At 22, Jennifer Corinne Hrobuchak was living the life so many parents would wish for their children.
"She graduated with honors. She was on the lacrosse team on a scholarship," said her mother, Corrine Gasper.
But as Hrobuchak crossed an intersection in 2012 on her way to work, another driver took all of that away.
"A man ... was racing through the other side going through a red light at 82 miles an hour, T-boning my daughter's car," Gasper said. "My daughter was killed instantly at the scene."
A police officer at the scene said the driver was impaired.
"He said that when he went to the perpetrator's car he could smell marijuana and there was paraphernalia in the car and the man that did this admitted to smoking marijuana as well," Gasper said.
According to the National Highway Traffic Safety Administration (NHSTA), the amount of drivers testing positive for marijuana has increased by nearly 50 percent on weekend nights from 2007 to 2013. This is why they're launching a campaign with the Ad Council that tackles the problem of marijuana-impaired driving. Centered on the tagline "If You Feel Different, You Drive Different," the goal of the campaign is making sure people know if you're high, you're not safe to drive.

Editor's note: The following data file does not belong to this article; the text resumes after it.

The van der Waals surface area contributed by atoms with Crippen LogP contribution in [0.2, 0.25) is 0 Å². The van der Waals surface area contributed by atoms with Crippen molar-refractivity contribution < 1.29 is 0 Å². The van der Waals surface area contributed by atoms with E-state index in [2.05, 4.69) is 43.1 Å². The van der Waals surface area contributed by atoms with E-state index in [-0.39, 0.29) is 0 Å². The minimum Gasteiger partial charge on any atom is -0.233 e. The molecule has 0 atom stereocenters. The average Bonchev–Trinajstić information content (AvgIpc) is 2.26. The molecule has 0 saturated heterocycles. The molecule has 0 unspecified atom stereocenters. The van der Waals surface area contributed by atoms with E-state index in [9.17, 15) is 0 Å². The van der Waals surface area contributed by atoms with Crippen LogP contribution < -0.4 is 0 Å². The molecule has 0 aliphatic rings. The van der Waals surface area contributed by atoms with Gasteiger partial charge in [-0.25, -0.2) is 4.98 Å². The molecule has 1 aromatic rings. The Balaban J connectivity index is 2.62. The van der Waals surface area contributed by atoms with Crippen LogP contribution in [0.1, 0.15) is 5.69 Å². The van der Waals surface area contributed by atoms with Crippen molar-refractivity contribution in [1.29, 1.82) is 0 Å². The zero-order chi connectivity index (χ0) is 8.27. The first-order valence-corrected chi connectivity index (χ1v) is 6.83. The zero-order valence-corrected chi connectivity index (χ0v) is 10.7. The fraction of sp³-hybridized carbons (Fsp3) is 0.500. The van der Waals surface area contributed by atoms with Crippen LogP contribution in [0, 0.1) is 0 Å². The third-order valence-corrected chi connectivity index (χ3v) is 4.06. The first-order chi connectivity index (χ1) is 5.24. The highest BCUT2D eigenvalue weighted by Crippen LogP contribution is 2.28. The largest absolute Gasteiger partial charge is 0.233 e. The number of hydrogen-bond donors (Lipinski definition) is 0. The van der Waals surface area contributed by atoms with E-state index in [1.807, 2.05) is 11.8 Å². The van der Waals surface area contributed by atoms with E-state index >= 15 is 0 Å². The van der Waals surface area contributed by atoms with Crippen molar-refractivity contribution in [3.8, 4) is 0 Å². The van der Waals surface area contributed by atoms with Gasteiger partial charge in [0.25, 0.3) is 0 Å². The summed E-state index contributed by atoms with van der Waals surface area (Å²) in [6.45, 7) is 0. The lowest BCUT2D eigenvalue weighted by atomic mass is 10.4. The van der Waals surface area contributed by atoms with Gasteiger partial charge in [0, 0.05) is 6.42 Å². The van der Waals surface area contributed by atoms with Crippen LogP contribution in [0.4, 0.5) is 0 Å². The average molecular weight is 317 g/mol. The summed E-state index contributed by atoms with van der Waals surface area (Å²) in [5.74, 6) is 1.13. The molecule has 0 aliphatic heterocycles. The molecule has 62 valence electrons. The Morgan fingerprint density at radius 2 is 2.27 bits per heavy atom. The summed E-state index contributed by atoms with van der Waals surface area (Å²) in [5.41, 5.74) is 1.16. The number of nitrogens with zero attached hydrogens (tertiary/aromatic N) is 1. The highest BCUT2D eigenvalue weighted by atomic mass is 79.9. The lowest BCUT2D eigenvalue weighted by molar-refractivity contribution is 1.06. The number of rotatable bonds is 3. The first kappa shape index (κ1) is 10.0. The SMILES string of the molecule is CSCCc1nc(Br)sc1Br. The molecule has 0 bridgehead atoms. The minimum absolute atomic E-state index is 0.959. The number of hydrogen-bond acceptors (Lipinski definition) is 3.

"Impairment, is impairment, is impairment," says Heidi R. King, NHTSA's deputy administrator, in one of the campaign's PSAs. "It doesn't matter whether it's alcohol or a drug ."
As more states look to join the wave legalizing pot, Gasper has her concerns about laws in place to stop those who drive high.
"The cart before the horse here," she said. "There's not enough legislation about driving high, there's not enough ways to detect it ."
With all the pain her family has been through, the mother can tell you firsthand about the impact of bad decisions related to marijuana-impaired driving.
"If that can happen to my family and to my daughter and her life can be taken like this it can be taken like this," she said, "it can happen to yours as well."